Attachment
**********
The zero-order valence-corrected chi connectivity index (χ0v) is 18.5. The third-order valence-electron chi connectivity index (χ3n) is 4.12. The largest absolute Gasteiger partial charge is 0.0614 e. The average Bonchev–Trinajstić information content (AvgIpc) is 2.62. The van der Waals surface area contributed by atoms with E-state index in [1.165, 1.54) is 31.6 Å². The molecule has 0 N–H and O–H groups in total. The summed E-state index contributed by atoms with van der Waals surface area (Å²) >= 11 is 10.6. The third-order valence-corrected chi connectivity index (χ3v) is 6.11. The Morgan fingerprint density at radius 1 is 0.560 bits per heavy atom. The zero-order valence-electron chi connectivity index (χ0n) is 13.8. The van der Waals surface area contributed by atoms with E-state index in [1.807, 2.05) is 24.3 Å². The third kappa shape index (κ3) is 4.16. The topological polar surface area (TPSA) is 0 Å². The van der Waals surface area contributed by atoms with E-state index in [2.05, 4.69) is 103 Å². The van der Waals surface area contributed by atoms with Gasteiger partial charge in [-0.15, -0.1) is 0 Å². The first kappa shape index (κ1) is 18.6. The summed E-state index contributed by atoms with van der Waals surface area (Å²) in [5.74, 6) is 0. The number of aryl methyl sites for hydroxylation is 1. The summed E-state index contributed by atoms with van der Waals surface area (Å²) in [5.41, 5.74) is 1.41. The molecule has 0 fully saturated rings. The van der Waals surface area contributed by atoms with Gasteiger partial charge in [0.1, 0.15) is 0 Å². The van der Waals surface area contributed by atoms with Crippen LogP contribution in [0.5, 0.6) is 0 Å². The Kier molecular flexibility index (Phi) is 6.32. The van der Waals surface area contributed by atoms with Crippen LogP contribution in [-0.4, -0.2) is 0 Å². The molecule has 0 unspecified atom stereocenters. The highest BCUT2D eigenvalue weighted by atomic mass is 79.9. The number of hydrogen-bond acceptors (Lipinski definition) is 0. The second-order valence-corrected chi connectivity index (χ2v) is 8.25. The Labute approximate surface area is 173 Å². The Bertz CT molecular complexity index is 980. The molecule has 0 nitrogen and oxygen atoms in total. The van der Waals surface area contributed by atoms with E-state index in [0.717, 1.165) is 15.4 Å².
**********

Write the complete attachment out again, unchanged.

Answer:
The zero-order valence-corrected chi connectivity index (χ0v) is 18.5. The third-order valence-electron chi connectivity index (χ3n) is 4.12. The largest absolute Gasteiger partial charge is 0.0614 e. The average Bonchev–Trinajstić information content (AvgIpc) is 2.62. The van der Waals surface area contributed by atoms with E-state index in [1.165, 1.54) is 31.6 Å². The molecule has 0 N–H and O–H groups in total. The summed E-state index contributed by atoms with van der Waals surface area (Å²) >= 11 is 10.6. The third-order valence-corrected chi connectivity index (χ3v) is 6.11. The Morgan fingerprint density at radius 1 is 0.560 bits per heavy atom. The zero-order valence-electron chi connectivity index (χ0n) is 13.8. The van der Waals surface area contributed by atoms with E-state index in [1.807, 2.05) is 24.3 Å². The third kappa shape index (κ3) is 4.16. The topological polar surface area (TPSA) is 0 Å². The van der Waals surface area contributed by atoms with E-state index in [2.05, 4.69) is 103 Å². The van der Waals surface area contributed by atoms with Gasteiger partial charge in [-0.15, -0.1) is 0 Å². The first kappa shape index (κ1) is 18.6. The summed E-state index contributed by atoms with van der Waals surface area (Å²) in [5.74, 6) is 0. The number of aryl methyl sites for hydroxylation is 1. The summed E-state index contributed by atoms with van der Waals surface area (Å²) in [5.41, 5.74) is 1.41. The molecule has 0 fully saturated rings. The van der Waals surface area contributed by atoms with Gasteiger partial charge in [0.1, 0.15) is 0 Å². The van der Waals surface area contributed by atoms with Crippen LogP contribution in [0.5, 0.6) is 0 Å². The Kier molecular flexibility index (Phi) is 6.32. The van der Waals surface area contributed by atoms with Crippen LogP contribution in [-0.4, -0.2) is 0 Å². The molecule has 0 unspecified atom stereocenters. The highest BCUT2D eigenvalue weighted by atomic mass is 79.9. The number of hydrogen-bond acceptors (Lipinski definition) is 0. The second-order valence-corrected chi connectivity index (χ2v) is 8.25. The Labute approximate surface area is 173 Å². The Bertz CT molecular complexity index is 980. The molecule has 0 nitrogen and oxygen atoms in total. The van der Waals surface area contributed by atoms with E-state index in [0.717, 1.165) is 15.4 Å².